MIAMI (CBSMiami) – Just days after lifting a rabies alert for the area around Zoo Miami, it has been reinstated after a seventh raccoon and an otter tested positive in the Kendall area.
It will now be extended for another 60 days ending on January 19, 2019.
The boundaries for this alert are as follows: SW 152nd Street to the North, SW 187th Street to the South, SW 117th Avenue to the East, and SW 137th Avenue to the West.
David McDonald, 89, says he is fortunate to be OK after being bitten by an otter last Tuesday.
He tried to kick it away, but lost his shoe and was then attacked.
“I had no protection on that foot. In the process, I got bit. He bit me on the bottom of the foot and scratched the back of my ankle.
That otter tested positive for rabies.
Health officials say that otter died last Friday.
McDonald and his son were able to capture the animal and provide pictures.
Since then, the Florida Department of Health in Miami-Dade has issued an alert in McDonald’s neighborhood.
For the next 60 days, families as north as SW 144 Street and south to 184 Street need to be aware.
The border also goes from Biscayne Bay to US 1.
“I’m nervous for the three schools that are just across from the Deering Estate. That’s close.”
This is the ninth animal that tested positive for rabies and the first otter in 2018.
“It’s a long way from my front door to that ditch. Normally, an otter wouldn’t get that far away from water.
Officials had just lifted the alert this week but it will now be extended until mid-January after a seventh raccoon tested positive in the area.
Rabies can be deadly if treatment isn’t started soon after being exposed.
Take it from McDonald, who still has two more rounds of shots to go, but he’s thankful he is still here to share his story.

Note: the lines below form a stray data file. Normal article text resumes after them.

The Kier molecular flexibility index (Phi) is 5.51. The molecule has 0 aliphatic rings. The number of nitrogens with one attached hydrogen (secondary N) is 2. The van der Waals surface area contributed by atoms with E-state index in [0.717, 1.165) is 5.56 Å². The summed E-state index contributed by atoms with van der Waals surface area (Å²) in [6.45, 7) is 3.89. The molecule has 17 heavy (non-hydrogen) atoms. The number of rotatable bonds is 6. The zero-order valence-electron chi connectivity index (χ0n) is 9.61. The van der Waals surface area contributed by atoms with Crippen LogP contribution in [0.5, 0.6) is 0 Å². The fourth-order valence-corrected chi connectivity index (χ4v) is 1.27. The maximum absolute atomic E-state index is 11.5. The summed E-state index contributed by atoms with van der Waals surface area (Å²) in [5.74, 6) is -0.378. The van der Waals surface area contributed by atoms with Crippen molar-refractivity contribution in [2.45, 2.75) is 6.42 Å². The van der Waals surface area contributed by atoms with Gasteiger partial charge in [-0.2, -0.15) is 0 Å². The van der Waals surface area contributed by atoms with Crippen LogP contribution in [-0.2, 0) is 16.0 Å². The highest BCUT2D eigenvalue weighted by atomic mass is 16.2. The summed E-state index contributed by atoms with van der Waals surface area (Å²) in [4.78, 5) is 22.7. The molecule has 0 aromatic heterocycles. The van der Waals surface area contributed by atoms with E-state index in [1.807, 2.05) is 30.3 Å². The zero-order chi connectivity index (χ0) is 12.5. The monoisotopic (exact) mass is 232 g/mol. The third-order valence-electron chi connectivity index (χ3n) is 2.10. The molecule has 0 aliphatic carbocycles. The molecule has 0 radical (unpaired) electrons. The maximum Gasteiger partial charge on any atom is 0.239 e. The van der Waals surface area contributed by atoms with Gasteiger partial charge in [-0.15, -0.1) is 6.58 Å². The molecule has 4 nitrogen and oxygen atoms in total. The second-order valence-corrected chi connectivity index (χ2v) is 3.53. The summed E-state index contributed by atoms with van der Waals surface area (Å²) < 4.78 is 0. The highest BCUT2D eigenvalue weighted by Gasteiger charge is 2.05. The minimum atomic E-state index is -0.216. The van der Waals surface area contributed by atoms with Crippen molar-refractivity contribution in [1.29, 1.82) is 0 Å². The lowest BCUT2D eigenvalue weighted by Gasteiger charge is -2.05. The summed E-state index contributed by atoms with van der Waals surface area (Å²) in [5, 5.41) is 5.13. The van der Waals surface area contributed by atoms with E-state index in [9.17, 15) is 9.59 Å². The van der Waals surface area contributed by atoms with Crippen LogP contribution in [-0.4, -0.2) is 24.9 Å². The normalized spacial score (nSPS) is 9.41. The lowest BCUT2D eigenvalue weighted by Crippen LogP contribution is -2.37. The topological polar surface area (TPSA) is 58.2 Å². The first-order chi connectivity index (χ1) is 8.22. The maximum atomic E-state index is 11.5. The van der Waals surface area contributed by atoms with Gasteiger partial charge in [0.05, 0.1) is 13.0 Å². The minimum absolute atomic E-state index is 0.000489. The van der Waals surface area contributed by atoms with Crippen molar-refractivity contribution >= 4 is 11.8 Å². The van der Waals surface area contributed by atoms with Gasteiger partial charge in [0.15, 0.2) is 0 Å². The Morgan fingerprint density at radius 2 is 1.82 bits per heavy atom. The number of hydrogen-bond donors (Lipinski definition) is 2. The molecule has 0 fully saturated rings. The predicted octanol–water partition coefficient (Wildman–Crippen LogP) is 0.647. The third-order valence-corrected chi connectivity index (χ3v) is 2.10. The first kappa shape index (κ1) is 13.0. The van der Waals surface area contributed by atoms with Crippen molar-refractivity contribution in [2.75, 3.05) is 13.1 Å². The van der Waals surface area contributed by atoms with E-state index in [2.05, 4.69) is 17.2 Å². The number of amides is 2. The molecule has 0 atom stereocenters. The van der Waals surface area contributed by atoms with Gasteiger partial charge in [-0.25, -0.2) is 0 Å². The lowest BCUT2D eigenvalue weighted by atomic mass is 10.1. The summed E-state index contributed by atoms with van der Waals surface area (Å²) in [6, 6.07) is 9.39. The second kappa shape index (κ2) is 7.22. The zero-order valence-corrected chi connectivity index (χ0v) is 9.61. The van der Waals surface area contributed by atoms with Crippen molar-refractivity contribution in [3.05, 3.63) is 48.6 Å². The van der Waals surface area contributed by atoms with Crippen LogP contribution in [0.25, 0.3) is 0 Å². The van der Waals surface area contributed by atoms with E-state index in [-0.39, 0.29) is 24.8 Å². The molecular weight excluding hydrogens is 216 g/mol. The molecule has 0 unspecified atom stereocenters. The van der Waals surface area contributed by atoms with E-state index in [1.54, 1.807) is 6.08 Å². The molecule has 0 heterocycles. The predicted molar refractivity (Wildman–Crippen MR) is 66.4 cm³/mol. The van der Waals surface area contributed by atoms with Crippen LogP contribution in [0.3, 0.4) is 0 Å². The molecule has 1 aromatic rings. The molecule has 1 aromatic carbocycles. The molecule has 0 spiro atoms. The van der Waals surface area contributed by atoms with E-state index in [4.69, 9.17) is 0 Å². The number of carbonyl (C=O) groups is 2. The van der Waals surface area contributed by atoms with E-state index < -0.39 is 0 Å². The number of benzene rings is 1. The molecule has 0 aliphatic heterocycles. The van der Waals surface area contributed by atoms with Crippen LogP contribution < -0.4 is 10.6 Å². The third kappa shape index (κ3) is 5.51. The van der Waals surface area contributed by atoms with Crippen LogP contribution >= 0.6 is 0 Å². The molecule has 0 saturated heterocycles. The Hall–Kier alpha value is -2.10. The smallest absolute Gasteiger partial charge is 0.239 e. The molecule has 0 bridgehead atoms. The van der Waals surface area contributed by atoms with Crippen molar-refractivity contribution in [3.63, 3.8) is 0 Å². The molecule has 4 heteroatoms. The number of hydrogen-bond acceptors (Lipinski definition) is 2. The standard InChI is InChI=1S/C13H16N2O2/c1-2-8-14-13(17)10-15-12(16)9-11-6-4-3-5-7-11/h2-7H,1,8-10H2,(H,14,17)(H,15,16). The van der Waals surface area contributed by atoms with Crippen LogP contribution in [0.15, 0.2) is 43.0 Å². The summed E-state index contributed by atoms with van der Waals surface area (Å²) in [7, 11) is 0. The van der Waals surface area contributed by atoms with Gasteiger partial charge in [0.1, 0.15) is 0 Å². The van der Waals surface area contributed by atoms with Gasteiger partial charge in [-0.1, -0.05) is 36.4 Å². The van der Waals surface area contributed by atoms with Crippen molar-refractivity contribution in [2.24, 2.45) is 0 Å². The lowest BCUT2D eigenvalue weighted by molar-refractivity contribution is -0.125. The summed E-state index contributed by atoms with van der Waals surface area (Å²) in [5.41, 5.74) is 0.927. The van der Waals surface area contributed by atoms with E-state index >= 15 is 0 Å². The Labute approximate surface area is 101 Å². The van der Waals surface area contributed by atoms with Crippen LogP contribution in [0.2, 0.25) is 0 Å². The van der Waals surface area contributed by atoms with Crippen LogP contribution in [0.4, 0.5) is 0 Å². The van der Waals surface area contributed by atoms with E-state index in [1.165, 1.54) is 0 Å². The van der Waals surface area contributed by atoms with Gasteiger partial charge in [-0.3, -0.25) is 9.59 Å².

Dr. Les Gerson, who is a veterinarian, said all signs point to animals traveling and impacting other animals with the disease.
“In order for the otter to get rabies, I’m sure a raccoon or another feral animal had bitten it,” Gerson said.
Gerson also believes that people outside the two alert areas should be concerned too and he hopes the state and/or country will increase efforts to prevent this from becoming a bigger problem.
“Something has to be done,” Gerson said.
A spokesperson from the Florida Department of Health in Miami-Dade declined to comment Wednesday.
An animal with rabies could infect other wild or domestic animals that have not been vaccinated against rabies. All domestic animals should be vaccinated against rabies and all wildlife contact should be avoided, particularly raccoons, bats, foxes, skunks, otters, bobcats, and coyotes.
People with pets are advised to keep their vaccinations up to date and keep a close eye on them so they do not come in contact with wild animals. If your pet is bitten by a wild animal, seek veterinary assistance for the animal immediately and contact Miami-Dade Animal Services at 3-1-1.
Do not handle, feed, or unintentionally attract wild animals with open garbage cans or litter. Avoid contact with stray and feral animals. Never adopt wild animals or bring them into your home.
Teach children never to handle unfamiliar animals, wild or domestic, even if they appear friendly.
Persons who have been bitten or scratched by wild or domestic animals should seek medical attention and report the injury to the Florida Department of Health in Miami-Dade County at 305-324-2400.